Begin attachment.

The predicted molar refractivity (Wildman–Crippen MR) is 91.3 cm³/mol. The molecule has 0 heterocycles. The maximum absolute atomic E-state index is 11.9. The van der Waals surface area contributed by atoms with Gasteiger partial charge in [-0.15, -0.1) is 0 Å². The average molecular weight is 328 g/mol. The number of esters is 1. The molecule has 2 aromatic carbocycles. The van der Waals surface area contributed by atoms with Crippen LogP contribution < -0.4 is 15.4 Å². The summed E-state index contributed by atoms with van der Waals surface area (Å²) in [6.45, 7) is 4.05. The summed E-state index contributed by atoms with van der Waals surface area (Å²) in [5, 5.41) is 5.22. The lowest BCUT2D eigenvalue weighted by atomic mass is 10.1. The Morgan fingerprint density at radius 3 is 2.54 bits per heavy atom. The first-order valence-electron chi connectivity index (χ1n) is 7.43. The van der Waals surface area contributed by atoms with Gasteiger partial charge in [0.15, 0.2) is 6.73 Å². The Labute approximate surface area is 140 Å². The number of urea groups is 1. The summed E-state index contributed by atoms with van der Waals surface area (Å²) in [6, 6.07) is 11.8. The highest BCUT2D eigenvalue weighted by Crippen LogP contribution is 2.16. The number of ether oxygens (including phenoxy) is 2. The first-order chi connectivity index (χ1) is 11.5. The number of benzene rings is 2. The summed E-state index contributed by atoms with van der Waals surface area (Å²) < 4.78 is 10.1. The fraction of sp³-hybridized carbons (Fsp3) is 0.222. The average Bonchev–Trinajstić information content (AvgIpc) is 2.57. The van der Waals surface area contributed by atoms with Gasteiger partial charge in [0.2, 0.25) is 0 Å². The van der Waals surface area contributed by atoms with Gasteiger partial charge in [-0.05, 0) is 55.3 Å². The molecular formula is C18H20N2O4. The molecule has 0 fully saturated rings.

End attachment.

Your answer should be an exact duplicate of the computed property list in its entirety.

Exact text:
The predicted molar refractivity (Wildman–Crippen MR) is 91.3 cm³/mol. The molecule has 0 heterocycles. The maximum absolute atomic E-state index is 11.9. The van der Waals surface area contributed by atoms with Gasteiger partial charge in [-0.15, -0.1) is 0 Å². The average molecular weight is 328 g/mol. The number of esters is 1. The molecule has 2 aromatic carbocycles. The van der Waals surface area contributed by atoms with Crippen LogP contribution < -0.4 is 15.4 Å². The summed E-state index contributed by atoms with van der Waals surface area (Å²) in [6.45, 7) is 4.05. The summed E-state index contributed by atoms with van der Waals surface area (Å²) in [5, 5.41) is 5.22. The lowest BCUT2D eigenvalue weighted by atomic mass is 10.1. The Morgan fingerprint density at radius 3 is 2.54 bits per heavy atom. The first-order valence-electron chi connectivity index (χ1n) is 7.43. The van der Waals surface area contributed by atoms with Gasteiger partial charge in [0.15, 0.2) is 6.73 Å². The Labute approximate surface area is 140 Å². The number of urea groups is 1. The summed E-state index contributed by atoms with van der Waals surface area (Å²) in [6, 6.07) is 11.8. The highest BCUT2D eigenvalue weighted by Crippen LogP contribution is 2.16. The number of ether oxygens (including phenoxy) is 2. The first-order chi connectivity index (χ1) is 11.5. The number of benzene rings is 2. The summed E-state index contributed by atoms with van der Waals surface area (Å²) < 4.78 is 10.1. The fraction of sp³-hybridized carbons (Fsp3) is 0.222. The average Bonchev–Trinajstić information content (AvgIpc) is 2.57. The van der Waals surface area contributed by atoms with Gasteiger partial charge in [0.2, 0.25) is 0 Å². The van der Waals surface area contributed by atoms with Gasteiger partial charge in [-0.05, 0) is 55.3 Å². The molecular formula is C18H20N2O4. The molecule has 0 fully saturated rings.